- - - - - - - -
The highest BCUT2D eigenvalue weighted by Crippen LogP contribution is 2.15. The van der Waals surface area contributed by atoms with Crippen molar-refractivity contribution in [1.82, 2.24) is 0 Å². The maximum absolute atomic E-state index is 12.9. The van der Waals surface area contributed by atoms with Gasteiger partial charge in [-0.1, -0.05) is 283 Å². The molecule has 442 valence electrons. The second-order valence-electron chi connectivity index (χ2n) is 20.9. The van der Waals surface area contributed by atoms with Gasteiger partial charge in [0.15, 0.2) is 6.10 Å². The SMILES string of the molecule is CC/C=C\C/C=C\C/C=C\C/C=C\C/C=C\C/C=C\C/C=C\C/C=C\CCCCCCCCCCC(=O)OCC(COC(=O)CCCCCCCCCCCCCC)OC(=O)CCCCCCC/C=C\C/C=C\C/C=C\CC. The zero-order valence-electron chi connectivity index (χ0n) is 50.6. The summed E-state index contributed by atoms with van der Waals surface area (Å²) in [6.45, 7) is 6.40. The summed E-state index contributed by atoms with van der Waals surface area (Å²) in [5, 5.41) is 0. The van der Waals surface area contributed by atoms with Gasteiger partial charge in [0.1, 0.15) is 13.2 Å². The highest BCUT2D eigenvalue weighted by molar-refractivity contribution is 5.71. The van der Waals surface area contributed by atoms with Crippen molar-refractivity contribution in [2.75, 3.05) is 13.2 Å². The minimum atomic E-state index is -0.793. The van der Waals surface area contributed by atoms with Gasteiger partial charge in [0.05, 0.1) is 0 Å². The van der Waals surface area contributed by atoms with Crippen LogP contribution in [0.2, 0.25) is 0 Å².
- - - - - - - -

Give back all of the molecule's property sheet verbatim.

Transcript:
The highest BCUT2D eigenvalue weighted by Crippen LogP contribution is 2.15. The van der Waals surface area contributed by atoms with Crippen molar-refractivity contribution in [1.82, 2.24) is 0 Å². The maximum absolute atomic E-state index is 12.9. The van der Waals surface area contributed by atoms with Gasteiger partial charge in [-0.1, -0.05) is 283 Å². The molecule has 442 valence electrons. The second-order valence-electron chi connectivity index (χ2n) is 20.9. The van der Waals surface area contributed by atoms with Gasteiger partial charge in [0.15, 0.2) is 6.10 Å². The SMILES string of the molecule is CC/C=C\C/C=C\C/C=C\C/C=C\C/C=C\C/C=C\C/C=C\C/C=C\CCCCCCCCCCC(=O)OCC(COC(=O)CCCCCCCCCCCCCC)OC(=O)CCCCCCC/C=C\C/C=C\C/C=C\CC. The zero-order valence-electron chi connectivity index (χ0n) is 50.6. The summed E-state index contributed by atoms with van der Waals surface area (Å²) in [6.45, 7) is 6.40. The summed E-state index contributed by atoms with van der Waals surface area (Å²) in [5, 5.41) is 0. The van der Waals surface area contributed by atoms with Gasteiger partial charge in [0.1, 0.15) is 13.2 Å². The highest BCUT2D eigenvalue weighted by molar-refractivity contribution is 5.71. The van der Waals surface area contributed by atoms with Crippen molar-refractivity contribution in [2.75, 3.05) is 13.2 Å². The minimum atomic E-state index is -0.793. The van der Waals surface area contributed by atoms with Gasteiger partial charge in [0.05, 0.1) is 0 Å². The van der Waals surface area contributed by atoms with Crippen LogP contribution in [0.2, 0.25) is 0 Å².